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Comparison: Linux Text Editors

Soulskill posted about 2 months ago | from the put-your-swords-down dept.

Programming 402

jrepin writes: Mayank Sharma of Linux Voices tests and compares five text editors for Linux, none of which are named Emacs or Vim. The contenders are Gedit, Kate, Sublime Text, UltraEdit, and jEdit. Why use a fancy text editor? Sharma says, "They can highlight syntax and auto-indent code just as effortlessly as they can spellcheck documents. You can use them to record macros and manage code snippets just as easily as you can copy/paste plain text. Some simple text editors even exceed their design goals thanks to plugins that infuse them with capabilities to rival text-centric apps from other genres. They can take on the duties of a source code editor and even an Integrated Development Environment."

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You're welcome to them. (5, Insightful)

jeffb (2.718) (1189693) | about 2 months ago | (#47585455)

It may not have been wise for me to spend years training vi into my muscle memory, but it's done now, and I'm not especially interested in giving up that advantage.

Re:You're welcome to them. (-1, Troll)

BitZtream (692029) | about 2 months ago | (#47585513)

yea, no need to get out of the stone age or anything.

What is it with people being proud of using the lowest common denominator? I can use it too, but why the hell would I given the option?

If I log into some archaic system that only has vi, sure, I'm fine, but given the option it just isn't impressive. Theres a reason I don't use those old archaic systems anymore. Its not the wheel, its not 'the best way to do it' its just the way thats been around since the beginning.

Have you seen Gedit lately? (5, Informative)

Anonymous Coward | about 2 months ago | (#47585535)

Have you seen Gedit lately? Its new user interface is even less usable that vi's is: https://en.wikipedia.org/wiki/Gedit#mediaviewer/File:Gedit_3.11.92.png [wikipedia.org]

The Gnome designers just keep making Gnome's user interface worse and worse to use. I guess that's why so few people use Gnome these days!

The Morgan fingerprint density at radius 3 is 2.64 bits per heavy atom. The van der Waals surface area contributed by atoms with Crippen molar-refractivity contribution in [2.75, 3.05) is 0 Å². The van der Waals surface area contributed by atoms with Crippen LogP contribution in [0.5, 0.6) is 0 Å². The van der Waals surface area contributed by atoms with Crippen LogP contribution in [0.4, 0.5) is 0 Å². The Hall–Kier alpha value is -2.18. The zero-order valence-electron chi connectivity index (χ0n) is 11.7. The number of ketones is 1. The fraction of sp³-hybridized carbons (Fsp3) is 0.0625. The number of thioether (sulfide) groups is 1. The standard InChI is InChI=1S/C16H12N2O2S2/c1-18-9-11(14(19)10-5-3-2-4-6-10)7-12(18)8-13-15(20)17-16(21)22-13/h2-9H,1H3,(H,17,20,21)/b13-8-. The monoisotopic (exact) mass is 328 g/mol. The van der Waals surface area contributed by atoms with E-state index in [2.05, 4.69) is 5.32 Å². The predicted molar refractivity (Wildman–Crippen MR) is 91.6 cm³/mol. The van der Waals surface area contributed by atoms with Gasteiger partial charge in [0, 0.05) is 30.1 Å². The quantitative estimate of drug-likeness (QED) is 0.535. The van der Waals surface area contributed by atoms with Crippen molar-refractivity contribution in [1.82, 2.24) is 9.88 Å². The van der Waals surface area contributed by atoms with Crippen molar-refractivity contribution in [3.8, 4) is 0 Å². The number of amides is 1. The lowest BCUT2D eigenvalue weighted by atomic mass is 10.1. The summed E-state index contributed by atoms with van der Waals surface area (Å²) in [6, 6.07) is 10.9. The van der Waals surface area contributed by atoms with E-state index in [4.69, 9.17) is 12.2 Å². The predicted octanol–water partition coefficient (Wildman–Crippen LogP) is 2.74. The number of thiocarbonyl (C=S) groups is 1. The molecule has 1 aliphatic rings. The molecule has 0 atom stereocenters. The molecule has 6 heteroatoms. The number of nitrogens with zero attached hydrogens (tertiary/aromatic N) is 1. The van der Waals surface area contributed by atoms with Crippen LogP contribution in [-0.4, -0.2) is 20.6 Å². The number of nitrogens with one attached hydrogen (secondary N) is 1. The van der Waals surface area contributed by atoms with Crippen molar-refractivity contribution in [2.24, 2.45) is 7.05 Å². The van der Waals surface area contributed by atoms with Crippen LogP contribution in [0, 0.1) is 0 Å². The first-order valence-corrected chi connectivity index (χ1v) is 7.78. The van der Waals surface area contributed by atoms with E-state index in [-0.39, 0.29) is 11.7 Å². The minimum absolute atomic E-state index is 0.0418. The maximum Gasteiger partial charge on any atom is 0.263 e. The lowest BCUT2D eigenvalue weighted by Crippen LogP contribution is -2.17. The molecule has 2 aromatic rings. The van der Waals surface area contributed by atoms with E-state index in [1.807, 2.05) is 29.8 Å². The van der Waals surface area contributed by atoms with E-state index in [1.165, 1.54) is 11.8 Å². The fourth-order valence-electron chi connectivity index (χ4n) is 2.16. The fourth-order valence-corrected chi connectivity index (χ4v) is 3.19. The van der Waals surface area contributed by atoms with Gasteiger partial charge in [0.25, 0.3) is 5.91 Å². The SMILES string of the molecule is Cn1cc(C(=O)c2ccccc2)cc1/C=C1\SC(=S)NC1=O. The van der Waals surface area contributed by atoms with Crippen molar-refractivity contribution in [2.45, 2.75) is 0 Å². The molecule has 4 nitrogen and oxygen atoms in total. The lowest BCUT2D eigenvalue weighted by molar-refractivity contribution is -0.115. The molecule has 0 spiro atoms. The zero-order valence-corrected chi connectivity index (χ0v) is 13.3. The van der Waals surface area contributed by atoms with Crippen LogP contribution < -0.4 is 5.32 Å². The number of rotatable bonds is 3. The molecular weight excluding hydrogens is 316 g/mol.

Re:Have you seen Gedit lately? (2, Insightful)

Anonymous Coward | about 2 months ago | (#47585673)

Vi has a learning curve that's more of a cliff than a curve, but it's probably the most usable text editor ever invented. People get freaked out by it and give up on trying to learn it, but everything is available without having to remove your hands from the keyboard and it has commands for virtually anything that you're likely to want to do.

Re: You're welcome to them. (5, Informative)

Anonymous Coward | about 2 months ago | (#47585581)

Have you used Vim lately? With its multitude of plugins, it's hard to make the point that it's an editor from the Stone Age. I sometimes switch to editors like Sublime and always find myself coming back to Vim. It's extremely powerful, allows me to do complicated edits and movements, and it has all the features I'd expect in any GUI editor.

Stop being a prick. Not everyone uses vi/vim because it's "cool". Many of us use it because it's simply more productive to do so.

Re: You're welcome to them. (-1)

Anonymous Coward | about 2 months ago | (#47585591)

You can put lipstick on a pig, it's still a pig.

Re: You're welcome to them. (5, Interesting)

Anonymous Coward | about 2 months ago | (#47585733)

Except that Vim is not a pig. I started using it 3 years ago, not because it's cool, but because many programmers recommended it to me.
I've been a programmer for more than 20 years, and during the past years using Vim I regretted many times that I hadn't take the time to make the switch sooner.
All other editors I tried (but I never tried Emacs) helped me a lot at the beginning, but eventually I would hit a top and stop improving. With Vim I feel like there is no limit to the productivity gains I can achieve. It's user interface is a language and I speak it more fluently every day, and I can extend it with customization.

Re: You're welcome to them. (5, Interesting)

Em Adespoton (792954) | about 2 months ago | (#47585789)

I use Sublime with vim bindings turned on. It has features I use every day that vi/vim doesn't have, and doesn't get in the way of my vim muscle memory. It also doesn't get in the way of my ed muscle memory, nor my Mac muscle memory. In fact, pretty much whatever legacy text editor my muscle memory thinks I'm using, Sublime will interpret the commands correctly and let me get the job done.

I've used all the listed editors, and eventually settled on the vim/Sublime combo, as they accomplish everything the others do, and then some.

And to think that 20 years ago, I was a diehard emacs user. I liked my macros, but Sublime can do all that too; it just prefers python over LISP.

Re: You're welcome to them. (1)

Anonymous Coward | about 2 months ago | (#47585975)

What features does ST have that vim doesn't?

Honest question, I'm not going to try knocking them down one by one, but I'm curious to know what you're finding lacking before I look too deeply into trying a new editor (the time it takes to learn the quirks of any new editor can be a net loss if the features on offer aren't worth the effort).

Vim can be extended with Python too, but if ST has a nicer extension API, I might give it a try.

Re: You're welcome to them. (1)

Em Adespoton (792954) | about 2 months ago | (#47586097)

http://www.sublimetext.com/for... [sublimetext.com] gives you a good start. But really; the best way to find out is to fire Sublime up and see; it's pretty self-explanatory for much of it (although having the vi mode plugin disabled by default can be a bit jarring until you figure out how the plugin system works).

Re:You're welcome to them. (1)

Anonymous Coward | about 2 months ago | (#47585603)